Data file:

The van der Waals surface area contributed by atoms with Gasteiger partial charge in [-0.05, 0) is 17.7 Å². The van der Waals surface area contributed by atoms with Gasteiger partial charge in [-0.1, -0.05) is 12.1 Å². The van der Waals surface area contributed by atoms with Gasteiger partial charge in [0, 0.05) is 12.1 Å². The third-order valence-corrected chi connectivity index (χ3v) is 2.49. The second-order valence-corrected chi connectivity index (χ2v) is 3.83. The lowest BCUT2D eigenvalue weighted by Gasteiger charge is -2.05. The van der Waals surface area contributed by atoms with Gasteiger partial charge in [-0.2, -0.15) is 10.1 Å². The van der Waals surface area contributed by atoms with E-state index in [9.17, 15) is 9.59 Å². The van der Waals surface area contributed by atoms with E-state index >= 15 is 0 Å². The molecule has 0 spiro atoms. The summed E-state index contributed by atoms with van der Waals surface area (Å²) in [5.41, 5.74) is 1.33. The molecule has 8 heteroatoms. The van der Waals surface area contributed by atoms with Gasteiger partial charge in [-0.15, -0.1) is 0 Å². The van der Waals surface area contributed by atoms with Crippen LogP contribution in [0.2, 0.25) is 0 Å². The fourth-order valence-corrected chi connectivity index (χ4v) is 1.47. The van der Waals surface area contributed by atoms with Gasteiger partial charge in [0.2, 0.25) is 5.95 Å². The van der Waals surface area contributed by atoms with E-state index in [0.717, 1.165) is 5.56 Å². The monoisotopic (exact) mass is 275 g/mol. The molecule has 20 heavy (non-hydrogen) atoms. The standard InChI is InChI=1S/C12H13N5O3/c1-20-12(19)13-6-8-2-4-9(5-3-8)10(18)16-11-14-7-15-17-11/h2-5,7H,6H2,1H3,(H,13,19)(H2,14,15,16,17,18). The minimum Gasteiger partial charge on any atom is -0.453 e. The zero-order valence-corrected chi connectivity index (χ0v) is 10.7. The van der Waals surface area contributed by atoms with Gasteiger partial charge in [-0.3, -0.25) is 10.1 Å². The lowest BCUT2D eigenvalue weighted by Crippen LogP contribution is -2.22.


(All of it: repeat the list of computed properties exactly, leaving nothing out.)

The van der Waals surface area contributed by atoms with Gasteiger partial charge in [-0.05, 0) is 17.7 Å². The van der Waals surface area contributed by atoms with Gasteiger partial charge in [-0.1, -0.05) is 12.1 Å². The van der Waals surface area contributed by atoms with Gasteiger partial charge in [0, 0.05) is 12.1 Å². The third-order valence-corrected chi connectivity index (χ3v) is 2.49. The second-order valence-corrected chi connectivity index (χ2v) is 3.83. The lowest BCUT2D eigenvalue weighted by Gasteiger charge is -2.05. The van der Waals surface area contributed by atoms with Gasteiger partial charge in [-0.2, -0.15) is 10.1 Å². The van der Waals surface area contributed by atoms with E-state index in [9.17, 15) is 9.59 Å². The van der Waals surface area contributed by atoms with E-state index >= 15 is 0 Å². The molecule has 0 spiro atoms. The summed E-state index contributed by atoms with van der Waals surface area (Å²) in [5.41, 5.74) is 1.33. The molecule has 8 heteroatoms. The van der Waals surface area contributed by atoms with Gasteiger partial charge in [-0.15, -0.1) is 0 Å². The van der Waals surface area contributed by atoms with Crippen LogP contribution in [0.2, 0.25) is 0 Å². The fourth-order valence-corrected chi connectivity index (χ4v) is 1.47. The van der Waals surface area contributed by atoms with Gasteiger partial charge in [0.2, 0.25) is 5.95 Å². The van der Waals surface area contributed by atoms with E-state index in [0.717, 1.165) is 5.56 Å². The monoisotopic (exact) mass is 275 g/mol. The molecule has 20 heavy (non-hydrogen) atoms. The standard InChI is InChI=1S/C12H13N5O3/c1-20-12(19)13-6-8-2-4-9(5-3-8)10(18)16-11-14-7-15-17-11/h2-5,7H,6H2,1H3,(H,13,19)(H2,14,15,16,17,18). The minimum Gasteiger partial charge on any atom is -0.453 e. The zero-order valence-corrected chi connectivity index (χ0v) is 10.7. The van der Waals surface area contributed by atoms with Gasteiger partial charge in [-0.3, -0.25) is 10.1 Å². The lowest BCUT2D eigenvalue weighted by Crippen LogP contribution is -2.22.